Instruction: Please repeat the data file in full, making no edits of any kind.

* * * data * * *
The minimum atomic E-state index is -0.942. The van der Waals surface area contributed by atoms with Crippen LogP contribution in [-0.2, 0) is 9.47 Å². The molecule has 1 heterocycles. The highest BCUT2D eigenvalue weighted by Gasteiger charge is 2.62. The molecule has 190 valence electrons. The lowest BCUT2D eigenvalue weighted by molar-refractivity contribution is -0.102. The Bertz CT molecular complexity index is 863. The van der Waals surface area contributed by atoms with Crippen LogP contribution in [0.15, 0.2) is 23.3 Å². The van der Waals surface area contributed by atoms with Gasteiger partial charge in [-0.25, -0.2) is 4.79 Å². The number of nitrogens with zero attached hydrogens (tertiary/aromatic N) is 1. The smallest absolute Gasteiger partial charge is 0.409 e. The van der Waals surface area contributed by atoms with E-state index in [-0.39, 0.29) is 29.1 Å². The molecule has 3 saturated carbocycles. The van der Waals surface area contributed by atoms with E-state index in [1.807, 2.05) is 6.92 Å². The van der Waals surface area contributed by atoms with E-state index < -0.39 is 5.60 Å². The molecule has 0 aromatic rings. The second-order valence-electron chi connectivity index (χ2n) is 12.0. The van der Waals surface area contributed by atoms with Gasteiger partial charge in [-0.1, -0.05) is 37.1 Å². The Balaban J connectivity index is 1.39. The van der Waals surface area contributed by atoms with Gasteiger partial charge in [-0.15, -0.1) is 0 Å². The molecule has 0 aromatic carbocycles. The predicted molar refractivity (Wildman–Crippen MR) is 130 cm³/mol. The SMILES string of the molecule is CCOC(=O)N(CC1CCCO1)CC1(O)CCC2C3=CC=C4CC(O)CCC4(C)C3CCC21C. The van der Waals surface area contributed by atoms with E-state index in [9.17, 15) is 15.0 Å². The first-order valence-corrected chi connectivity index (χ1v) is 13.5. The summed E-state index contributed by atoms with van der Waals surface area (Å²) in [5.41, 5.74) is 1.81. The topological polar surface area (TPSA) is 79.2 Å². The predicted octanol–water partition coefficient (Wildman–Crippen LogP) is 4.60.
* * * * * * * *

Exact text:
The minimum atomic E-state index is -0.942. The van der Waals surface area contributed by atoms with Crippen LogP contribution in [-0.2, 0) is 9.47 Å². The molecule has 1 heterocycles. The highest BCUT2D eigenvalue weighted by Gasteiger charge is 2.62. The molecule has 190 valence electrons. The lowest BCUT2D eigenvalue weighted by molar-refractivity contribution is -0.102. The Bertz CT molecular complexity index is 863. The van der Waals surface area contributed by atoms with Crippen LogP contribution in [0.15, 0.2) is 23.3 Å². The van der Waals surface area contributed by atoms with Gasteiger partial charge in [-0.25, -0.2) is 4.79 Å². The number of nitrogens with zero attached hydrogens (tertiary/aromatic N) is 1. The smallest absolute Gasteiger partial charge is 0.409 e. The van der Waals surface area contributed by atoms with E-state index in [-0.39, 0.29) is 29.1 Å². The molecule has 3 saturated carbocycles. The van der Waals surface area contributed by atoms with E-state index in [1.807, 2.05) is 6.92 Å². The van der Waals surface area contributed by atoms with E-state index < -0.39 is 5.60 Å². The molecule has 0 aromatic rings. The second-order valence-electron chi connectivity index (χ2n) is 12.0. The van der Waals surface area contributed by atoms with Gasteiger partial charge in [-0.1, -0.05) is 37.1 Å². The Balaban J connectivity index is 1.39. The van der Waals surface area contributed by atoms with Gasteiger partial charge in [-0.15, -0.1) is 0 Å². The molecule has 0 aromatic carbocycles. The predicted molar refractivity (Wildman–Crippen MR) is 130 cm³/mol. The SMILES string of the molecule is CCOC(=O)N(CC1CCCO1)CC1(O)CCC2C3=CC=C4CC(O)CCC4(C)C3CCC21C. The van der Waals surface area contributed by atoms with E-state index in [9.17, 15) is 15.0 Å². The first-order valence-corrected chi connectivity index (χ1v) is 13.5. The summed E-state index contributed by atoms with van der Waals surface area (Å²) in [5.41, 5.74) is 1.81. The topological polar surface area (TPSA) is 79.2 Å². The predicted octanol–water partition coefficient (Wildman–Crippen LogP) is 4.60.